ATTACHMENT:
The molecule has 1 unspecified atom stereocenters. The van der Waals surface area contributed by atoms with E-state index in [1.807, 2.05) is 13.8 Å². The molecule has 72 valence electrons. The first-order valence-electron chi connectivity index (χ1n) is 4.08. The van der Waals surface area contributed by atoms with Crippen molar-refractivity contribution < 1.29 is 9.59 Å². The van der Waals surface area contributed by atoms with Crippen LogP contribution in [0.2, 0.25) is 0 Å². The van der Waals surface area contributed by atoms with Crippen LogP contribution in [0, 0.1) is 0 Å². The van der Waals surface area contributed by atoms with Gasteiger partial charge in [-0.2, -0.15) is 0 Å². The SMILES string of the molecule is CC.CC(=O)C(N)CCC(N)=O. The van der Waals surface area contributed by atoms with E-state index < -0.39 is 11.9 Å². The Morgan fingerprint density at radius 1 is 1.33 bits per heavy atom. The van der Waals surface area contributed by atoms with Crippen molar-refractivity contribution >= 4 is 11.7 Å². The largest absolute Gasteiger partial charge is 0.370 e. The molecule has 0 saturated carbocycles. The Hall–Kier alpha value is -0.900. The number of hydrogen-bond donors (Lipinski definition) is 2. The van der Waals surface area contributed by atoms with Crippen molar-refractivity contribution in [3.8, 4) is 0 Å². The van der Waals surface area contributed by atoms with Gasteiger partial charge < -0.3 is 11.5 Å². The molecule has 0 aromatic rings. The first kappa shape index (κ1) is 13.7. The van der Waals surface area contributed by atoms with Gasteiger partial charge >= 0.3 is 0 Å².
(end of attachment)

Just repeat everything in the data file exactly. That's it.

The molecule has 1 unspecified atom stereocenters. The van der Waals surface area contributed by atoms with E-state index in [1.807, 2.05) is 13.8 Å². The molecule has 72 valence electrons. The first-order valence-electron chi connectivity index (χ1n) is 4.08. The van der Waals surface area contributed by atoms with Crippen molar-refractivity contribution < 1.29 is 9.59 Å². The van der Waals surface area contributed by atoms with Crippen LogP contribution in [0.2, 0.25) is 0 Å². The van der Waals surface area contributed by atoms with Crippen LogP contribution in [0, 0.1) is 0 Å². The van der Waals surface area contributed by atoms with Gasteiger partial charge in [-0.2, -0.15) is 0 Å². The SMILES string of the molecule is CC.CC(=O)C(N)CCC(N)=O. The van der Waals surface area contributed by atoms with E-state index < -0.39 is 11.9 Å². The Morgan fingerprint density at radius 1 is 1.33 bits per heavy atom. The van der Waals surface area contributed by atoms with Crippen molar-refractivity contribution >= 4 is 11.7 Å². The largest absolute Gasteiger partial charge is 0.370 e. The molecule has 0 saturated carbocycles. The Hall–Kier alpha value is -0.900. The number of hydrogen-bond donors (Lipinski definition) is 2. The van der Waals surface area contributed by atoms with Crippen molar-refractivity contribution in [3.8, 4) is 0 Å². The van der Waals surface area contributed by atoms with Gasteiger partial charge < -0.3 is 11.5 Å². The molecule has 0 aromatic rings. The first kappa shape index (κ1) is 13.7. The van der Waals surface area contributed by atoms with Gasteiger partial charge >= 0.3 is 0 Å².